Maybe the Future of Advertising Will Be Televised After All
Thanks to a lot of help from the cable industry, television’s role in the future of advertising is looking a lot brighter tham many had expected. For several years, there have been predictions that television advertising would diminish as marketers moved more of their ad dollars to digital media platforms.
There is certainly data to support that prediction. Ad spending on Internet-based advertising platforms has been growing in double digits compared to single digit growth for traditional television. In its latest projection, Interpublic’s Mediabrands Magna Global unit predicted that digital media, which includes online display, search, mobile and social ad spending, will grow by 14.4% in 2014 and then overtake TV as America’s biggest ad medium by 2018. However, as Mediapost reported, “those categorizations may be a misnomer due to the rapid convergence of TV and online video and the blurring of lines in terms of what constitutes digital.”
What has helped to blur those lines? Technologies the cable industry has been pioneering since the days of the MTV generation. Glance back through the archives of Cablefax and you will see that the capabilities that attract advertisers to digital media platforms, such as addressability and interactivity, have been morphing right along with the convergence of traditional and Internet-based video platforms.
Jim Nail, a Principal Analyst at Forrester Research, describes this shift toward TV Everywhere advertising as the “biggest evolution since the ascent of the 30-second ad in the 1960s.” Nail sees Comcast’s acquisition of Freewheel (and I would add Suddenlink’s even more recent deal with Visible World) as the latest example of a series of developments that will allow cable MSOs and programming networks to offer advertisers exactly what they want: cross-platform reach, the level of engagement that video-based content can offer and the chance to reach the right consumer with the right message at the right time. “In a few years, short- and long-form video content, both user-generated and broadcast-native, will be bought programmatically in an inevitable takeover of automated trading that has already started today—and will work all the way up to TV buying,” Nail said in a blog summarizing his recent report “How Software Is Eating Video Ads and, Soon, TV.”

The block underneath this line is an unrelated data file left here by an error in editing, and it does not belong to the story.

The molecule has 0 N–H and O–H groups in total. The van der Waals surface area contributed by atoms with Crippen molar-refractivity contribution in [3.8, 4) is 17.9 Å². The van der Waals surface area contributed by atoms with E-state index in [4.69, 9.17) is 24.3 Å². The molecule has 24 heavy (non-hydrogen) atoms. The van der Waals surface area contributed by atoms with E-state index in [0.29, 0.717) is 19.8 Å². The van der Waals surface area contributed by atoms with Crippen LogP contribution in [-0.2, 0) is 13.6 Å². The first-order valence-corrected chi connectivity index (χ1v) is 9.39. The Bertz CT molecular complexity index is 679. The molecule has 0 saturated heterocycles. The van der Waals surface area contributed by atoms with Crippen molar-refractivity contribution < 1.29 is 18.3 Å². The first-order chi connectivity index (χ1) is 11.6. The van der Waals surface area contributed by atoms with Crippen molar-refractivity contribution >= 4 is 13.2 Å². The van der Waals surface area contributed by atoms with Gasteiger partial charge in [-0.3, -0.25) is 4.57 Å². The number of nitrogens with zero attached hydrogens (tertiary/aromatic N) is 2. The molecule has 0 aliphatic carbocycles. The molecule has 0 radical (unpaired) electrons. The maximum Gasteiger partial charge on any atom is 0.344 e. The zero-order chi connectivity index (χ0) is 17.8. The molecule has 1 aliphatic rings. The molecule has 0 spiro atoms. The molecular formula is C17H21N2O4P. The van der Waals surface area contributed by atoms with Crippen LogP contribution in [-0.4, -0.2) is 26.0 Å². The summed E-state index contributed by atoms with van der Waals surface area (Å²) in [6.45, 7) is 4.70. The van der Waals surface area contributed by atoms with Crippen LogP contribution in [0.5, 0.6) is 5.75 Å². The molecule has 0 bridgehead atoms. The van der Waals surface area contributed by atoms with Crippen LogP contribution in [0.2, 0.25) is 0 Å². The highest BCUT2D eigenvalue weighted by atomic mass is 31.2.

While most of us are familiar with the technologies like DAI (digital ad insertion) that can meet the marker’s demand for addressable advertising, enabling programmatic buying of ad inventories is a little harder to imagine. It’s one thing to see it implemented in the highly commoditized online space. But buying a national, regional or local cable avail using the same online ad management tool?
Nail says two forces are making programmatic buying unavoidable. The first is the “explosion of new platforms and ways of viewing videos” that makes it “increasingly difficult for advertisers to reach the desired number of viewers through linear TV alone.” He says, “Traditional manual buying approaches simply can’t cope with this volume of video sources and the shift to addressable advertising.”
Secondly, Nail sees programmatic in video taking a different shape from programmatic buying of online display ads, where it is equated with auctions and real-time bidding. “Programmatic is really about the automation of audience-based buying, not the financial transaction. As a result, we see different forms of programmatic buying developing, driven by the dynamics of supply and demand in different tiers of inventory.”
Attendees at last year’s Media Finance Focus conference had a chance to explore the role of a programmatic buying solution driven by supply and demand in a presentation on yield management delivered by Chuck Davenport, a senior manager with Deloitte Consulting. To give you an idea on how yield management works, just think about the last time you purchased an airline ticket online. The airline company uses supply and demand metrics to ensure it optimizes how much it charges for each seat on a given flight, with the most expensive tickets selling at times of peak demand.
With media companies now a year closer to the programmatic future of ad sales outlined by Jim Nail, we will be providing an update on yield management and other ad sales trends as part of our agenda for Media Finance Focus 2014, which will be held May 19-21 in Miami. More information about our 54th annual conference may be found on our Web site (www.mediafinance.org). We hope you will be there with us. It will be a great way to understand why the future of advertising is going to be televised after all.
(Mary M. Collins is president and CEO of the Media Financial Management Association and its BCCA subsidiary. She can be reached at [email protected].)